“Rescue Me” is a recurring column by Samantha Randall, editor-in-chief at Top Dog Tips. She’ll provide personal anecdotes and perspective about her life as a pet lover with a passion for cat and dog rescue. Today, she talks about how to determine whether a four-legged gift is the right idea.
In one of my previous columns, I’ve mentioned how gifting pets should be taken extremely seriously and in many cases when either party isn’t prepared, it shouldn’t even be done. And while giving pets as a gift is generally frowned upon, this isn’t necessarily true in every situation. After all, people usually consider the worst-case scenario when they talk about pets as presents.
If you are thinking about gifting a rescue dog to someone, it can certainly be a lovely — and in the right circumstances, appropriate — gift. Some studies even show that when dogs are given as gifts, the recipient will likely be more attached to the pet. But how can you know whether it is the right decision or not? As someone who’s been rescuing dogs for more than two decades, I’ll try to help you out in making this decision and explain the things you need to consider to be sure your gift will truly be appreciated.
How to Know Whether the Recipient Is Ready
If you are considering gifting a rescue dog to another person, you probably already know that the potential recipient loves dogs and would like to care for one. However, you also need to make sure that it is the right time for that person to take on such a responsibility.
After all, having a dog is in many ways like having a child. A dog owner needs to be able to provide food, supplies, medicine and, most importantly, time. So, ask yourself a few important questions before you make a decision:
- Is the recipient a dog lover?
- Did they ever talk about getting a dog?
- Can they take on the financial responsibility that comes with owning a dog?
- Do they have enough space for a new pet?
- Do they have enough time to dedicate to their new pet?
Remember That Dogs Are Not Good Surprise Gifts
Even if you responded positively to all the questions above, surprising someone with a dog as a gift is never a good idea. While pets can be wonderful gifts, according to experts, they are rarely good when they come as a complete surprise.
It is always better to discuss it with the recipient first. Ask whether they would like to get a rescue dog as a present without beating around the bush and trying to deduce the answer without giving away your intentions.
Decide on the Right Dog to Gift
Gifting a rescue dog is usually a better choice than buying a dog as a gift from a pet store, for many reasons.
However, you need to make the right choice when you select the rescue dog to gift. For example, you should consider the dog’s size, age, temperament, breed, activity level and whether they were housetrained or not before you choose them as a present for another person. If the recipient has children or other pets, you need to take that into account as well and look for a dog that is accustomed to kids or other animals, or can be easily trained, and doesn’t have any “negative” history associated with that.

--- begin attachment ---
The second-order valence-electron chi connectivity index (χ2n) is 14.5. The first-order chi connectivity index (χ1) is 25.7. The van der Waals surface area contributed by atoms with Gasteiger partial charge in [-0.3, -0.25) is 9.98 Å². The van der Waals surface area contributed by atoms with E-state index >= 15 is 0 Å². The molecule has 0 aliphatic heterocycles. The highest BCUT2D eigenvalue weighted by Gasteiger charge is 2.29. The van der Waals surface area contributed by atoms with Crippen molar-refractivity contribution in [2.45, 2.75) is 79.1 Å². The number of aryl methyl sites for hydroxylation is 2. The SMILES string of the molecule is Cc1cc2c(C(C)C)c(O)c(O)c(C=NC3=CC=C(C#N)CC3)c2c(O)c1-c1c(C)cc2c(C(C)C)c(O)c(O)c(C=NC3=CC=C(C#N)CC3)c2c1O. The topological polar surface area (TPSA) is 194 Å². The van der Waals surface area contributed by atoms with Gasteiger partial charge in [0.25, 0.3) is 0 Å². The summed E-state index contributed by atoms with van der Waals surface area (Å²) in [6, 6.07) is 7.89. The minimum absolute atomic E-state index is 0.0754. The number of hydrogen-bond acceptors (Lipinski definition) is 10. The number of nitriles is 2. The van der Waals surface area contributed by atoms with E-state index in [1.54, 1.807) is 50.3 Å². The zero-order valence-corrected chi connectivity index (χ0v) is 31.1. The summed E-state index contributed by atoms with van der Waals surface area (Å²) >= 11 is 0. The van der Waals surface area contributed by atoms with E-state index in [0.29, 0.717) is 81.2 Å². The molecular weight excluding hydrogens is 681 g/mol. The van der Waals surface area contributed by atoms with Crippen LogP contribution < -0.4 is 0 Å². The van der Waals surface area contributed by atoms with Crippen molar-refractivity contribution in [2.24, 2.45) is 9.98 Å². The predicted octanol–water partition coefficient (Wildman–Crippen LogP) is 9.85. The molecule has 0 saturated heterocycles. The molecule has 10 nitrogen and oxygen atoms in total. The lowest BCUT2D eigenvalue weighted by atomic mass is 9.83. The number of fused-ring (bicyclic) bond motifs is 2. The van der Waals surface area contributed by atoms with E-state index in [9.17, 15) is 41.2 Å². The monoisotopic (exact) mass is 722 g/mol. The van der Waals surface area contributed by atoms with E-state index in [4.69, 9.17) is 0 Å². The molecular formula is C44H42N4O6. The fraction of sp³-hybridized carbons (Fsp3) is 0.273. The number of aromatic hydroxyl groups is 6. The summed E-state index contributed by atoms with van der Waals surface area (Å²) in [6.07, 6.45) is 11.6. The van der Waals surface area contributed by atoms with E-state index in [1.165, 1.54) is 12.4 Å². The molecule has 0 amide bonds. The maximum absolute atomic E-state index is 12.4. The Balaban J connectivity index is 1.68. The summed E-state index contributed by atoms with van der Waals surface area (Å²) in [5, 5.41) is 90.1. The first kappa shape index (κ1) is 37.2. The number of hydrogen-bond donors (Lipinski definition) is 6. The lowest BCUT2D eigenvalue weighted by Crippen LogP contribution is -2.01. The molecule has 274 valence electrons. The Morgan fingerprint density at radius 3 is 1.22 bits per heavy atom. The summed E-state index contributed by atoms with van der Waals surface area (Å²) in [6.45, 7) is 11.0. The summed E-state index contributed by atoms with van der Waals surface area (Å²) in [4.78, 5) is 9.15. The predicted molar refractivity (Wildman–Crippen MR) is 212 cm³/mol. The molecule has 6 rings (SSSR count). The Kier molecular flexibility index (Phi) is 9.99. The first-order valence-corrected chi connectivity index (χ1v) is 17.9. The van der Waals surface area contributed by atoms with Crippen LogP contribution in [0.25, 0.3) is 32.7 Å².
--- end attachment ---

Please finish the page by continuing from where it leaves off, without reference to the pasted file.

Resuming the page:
Even then, it’s entirely plausible that you won’t make the right choice. While this would somewhat ruin the surprise and gifting aspect of it, my advice is simply to take the recipient with you to the shelter and let them choose a dog that will suit their personality, energy levels and living conditions, while you simply foot the bill.
If going the above route, another thing you can do to add to your present and make up for the lack of surprise is the adoption kit. Buy the new owner a collar-leash combo or a safe no-pull dog harness, some healthy treats, maybe a dog bed and/or crate, and if at all possible, schedule and pay for their first trip to the vet. This is what would make the most amazing present when it comes to gifting pets — a smooth and paid-for initiation for a new dog owner.
Don’t Get Carried Away by Holidays
It is easy to get carried away by the holiday hoopla and easy to think a rescue dog is a perfect Christmas present. However, the “holiday high” eventually wears off, while the person who receives the gift is left with responsibility.
Even if you know that the recipient would like a dog and you discussed all the details with them, it may be better to wait for the holidays to end. Other than the fact that many of us don’t think completely straight when we’re riding the “holiday high,” it also can be hard to train a dog during the holidays. This is a hectic time, and the recipient might have guests, parties, constant preparations or travel plans, all of which are not good for a new dog to be unloaded on them.
As they say, patience is a virtue; and in this case, it is undoubtedly true.